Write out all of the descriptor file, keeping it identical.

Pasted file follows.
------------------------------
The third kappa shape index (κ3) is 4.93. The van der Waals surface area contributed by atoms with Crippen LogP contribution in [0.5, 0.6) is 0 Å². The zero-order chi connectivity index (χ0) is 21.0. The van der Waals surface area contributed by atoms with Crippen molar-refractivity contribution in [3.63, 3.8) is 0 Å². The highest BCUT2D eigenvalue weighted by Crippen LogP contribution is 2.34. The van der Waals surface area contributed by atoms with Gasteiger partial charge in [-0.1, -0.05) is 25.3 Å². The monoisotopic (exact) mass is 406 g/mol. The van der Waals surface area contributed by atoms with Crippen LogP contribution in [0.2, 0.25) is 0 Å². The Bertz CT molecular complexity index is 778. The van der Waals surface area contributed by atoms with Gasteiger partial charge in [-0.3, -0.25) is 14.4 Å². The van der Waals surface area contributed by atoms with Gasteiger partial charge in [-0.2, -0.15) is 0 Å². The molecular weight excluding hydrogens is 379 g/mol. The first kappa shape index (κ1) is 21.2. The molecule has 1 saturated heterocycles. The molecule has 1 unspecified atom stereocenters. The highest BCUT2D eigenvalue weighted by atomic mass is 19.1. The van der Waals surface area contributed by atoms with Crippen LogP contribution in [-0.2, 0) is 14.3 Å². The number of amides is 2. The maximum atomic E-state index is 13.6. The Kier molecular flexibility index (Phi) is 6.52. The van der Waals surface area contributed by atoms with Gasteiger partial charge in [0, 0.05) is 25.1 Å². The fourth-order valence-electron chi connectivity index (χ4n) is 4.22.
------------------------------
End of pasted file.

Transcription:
The third kappa shape index (κ3) is 4.93. The van der Waals surface area contributed by atoms with Crippen LogP contribution in [0.5, 0.6) is 0 Å². The zero-order chi connectivity index (χ0) is 21.0. The van der Waals surface area contributed by atoms with Crippen molar-refractivity contribution in [3.63, 3.8) is 0 Å². The highest BCUT2D eigenvalue weighted by Crippen LogP contribution is 2.34. The van der Waals surface area contributed by atoms with Gasteiger partial charge in [-0.1, -0.05) is 25.3 Å². The monoisotopic (exact) mass is 406 g/mol. The van der Waals surface area contributed by atoms with Crippen LogP contribution in [0.2, 0.25) is 0 Å². The Bertz CT molecular complexity index is 778. The van der Waals surface area contributed by atoms with Gasteiger partial charge in [-0.3, -0.25) is 14.4 Å². The van der Waals surface area contributed by atoms with Gasteiger partial charge in [-0.2, -0.15) is 0 Å². The molecular weight excluding hydrogens is 379 g/mol. The first kappa shape index (κ1) is 21.2. The molecule has 1 saturated heterocycles. The molecule has 1 unspecified atom stereocenters. The highest BCUT2D eigenvalue weighted by atomic mass is 19.1. The van der Waals surface area contributed by atoms with Crippen LogP contribution in [-0.2, 0) is 14.3 Å². The number of amides is 2. The maximum atomic E-state index is 13.6. The Kier molecular flexibility index (Phi) is 6.52. The van der Waals surface area contributed by atoms with Gasteiger partial charge in [0, 0.05) is 25.1 Å². The fourth-order valence-electron chi connectivity index (χ4n) is 4.22.